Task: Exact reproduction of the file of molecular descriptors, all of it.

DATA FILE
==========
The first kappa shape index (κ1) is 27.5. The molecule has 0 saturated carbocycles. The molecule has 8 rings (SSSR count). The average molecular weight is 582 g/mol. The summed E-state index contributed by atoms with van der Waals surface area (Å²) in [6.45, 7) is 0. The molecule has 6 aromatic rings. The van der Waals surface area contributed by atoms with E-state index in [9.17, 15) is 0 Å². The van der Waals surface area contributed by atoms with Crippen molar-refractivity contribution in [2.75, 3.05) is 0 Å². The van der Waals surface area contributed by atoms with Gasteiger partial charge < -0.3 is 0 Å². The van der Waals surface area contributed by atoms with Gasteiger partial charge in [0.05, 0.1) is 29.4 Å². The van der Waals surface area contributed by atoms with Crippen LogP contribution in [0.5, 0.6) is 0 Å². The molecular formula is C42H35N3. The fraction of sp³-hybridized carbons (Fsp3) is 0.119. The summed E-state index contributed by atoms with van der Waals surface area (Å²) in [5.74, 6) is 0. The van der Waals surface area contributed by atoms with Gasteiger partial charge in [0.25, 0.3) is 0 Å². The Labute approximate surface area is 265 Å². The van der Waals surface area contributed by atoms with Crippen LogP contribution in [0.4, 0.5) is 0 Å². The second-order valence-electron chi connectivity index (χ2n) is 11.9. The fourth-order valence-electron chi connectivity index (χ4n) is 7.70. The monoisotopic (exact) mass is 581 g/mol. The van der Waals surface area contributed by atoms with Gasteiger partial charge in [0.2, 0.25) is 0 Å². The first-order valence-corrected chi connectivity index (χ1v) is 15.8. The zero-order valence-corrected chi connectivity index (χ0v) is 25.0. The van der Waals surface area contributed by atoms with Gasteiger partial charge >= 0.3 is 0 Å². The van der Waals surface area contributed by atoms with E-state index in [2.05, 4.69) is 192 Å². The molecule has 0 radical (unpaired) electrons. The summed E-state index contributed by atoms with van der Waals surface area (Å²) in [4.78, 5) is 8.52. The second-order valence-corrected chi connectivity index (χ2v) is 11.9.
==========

The first kappa shape index (κ1) is 27.5. The molecule has 0 saturated carbocycles. The molecule has 8 rings (SSSR count). The average molecular weight is 582 g/mol. The summed E-state index contributed by atoms with van der Waals surface area (Å²) in [6.45, 7) is 0. The molecule has 6 aromatic rings. The van der Waals surface area contributed by atoms with E-state index in [9.17, 15) is 0 Å². The van der Waals surface area contributed by atoms with Crippen molar-refractivity contribution in [2.75, 3.05) is 0 Å². The van der Waals surface area contributed by atoms with Gasteiger partial charge < -0.3 is 0 Å². The van der Waals surface area contributed by atoms with Gasteiger partial charge in [0.05, 0.1) is 29.4 Å². The van der Waals surface area contributed by atoms with Crippen LogP contribution in [0.5, 0.6) is 0 Å². The molecular formula is C42H35N3. The fraction of sp³-hybridized carbons (Fsp3) is 0.119. The summed E-state index contributed by atoms with van der Waals surface area (Å²) in [5.74, 6) is 0. The van der Waals surface area contributed by atoms with Gasteiger partial charge in [0.25, 0.3) is 0 Å². The Labute approximate surface area is 265 Å². The van der Waals surface area contributed by atoms with Crippen LogP contribution in [0.4, 0.5) is 0 Å². The second-order valence-electron chi connectivity index (χ2n) is 11.9. The fourth-order valence-electron chi connectivity index (χ4n) is 7.70. The monoisotopic (exact) mass is 581 g/mol. The van der Waals surface area contributed by atoms with Gasteiger partial charge in [0.2, 0.25) is 0 Å². The first-order valence-corrected chi connectivity index (χ1v) is 15.8. The zero-order valence-corrected chi connectivity index (χ0v) is 25.0. The van der Waals surface area contributed by atoms with Gasteiger partial charge >= 0.3 is 0 Å². The van der Waals surface area contributed by atoms with E-state index in [2.05, 4.69) is 192 Å². The molecule has 0 radical (unpaired) electrons. The summed E-state index contributed by atoms with van der Waals surface area (Å²) in [4.78, 5) is 8.52. The second-order valence-corrected chi connectivity index (χ2v) is 11.9.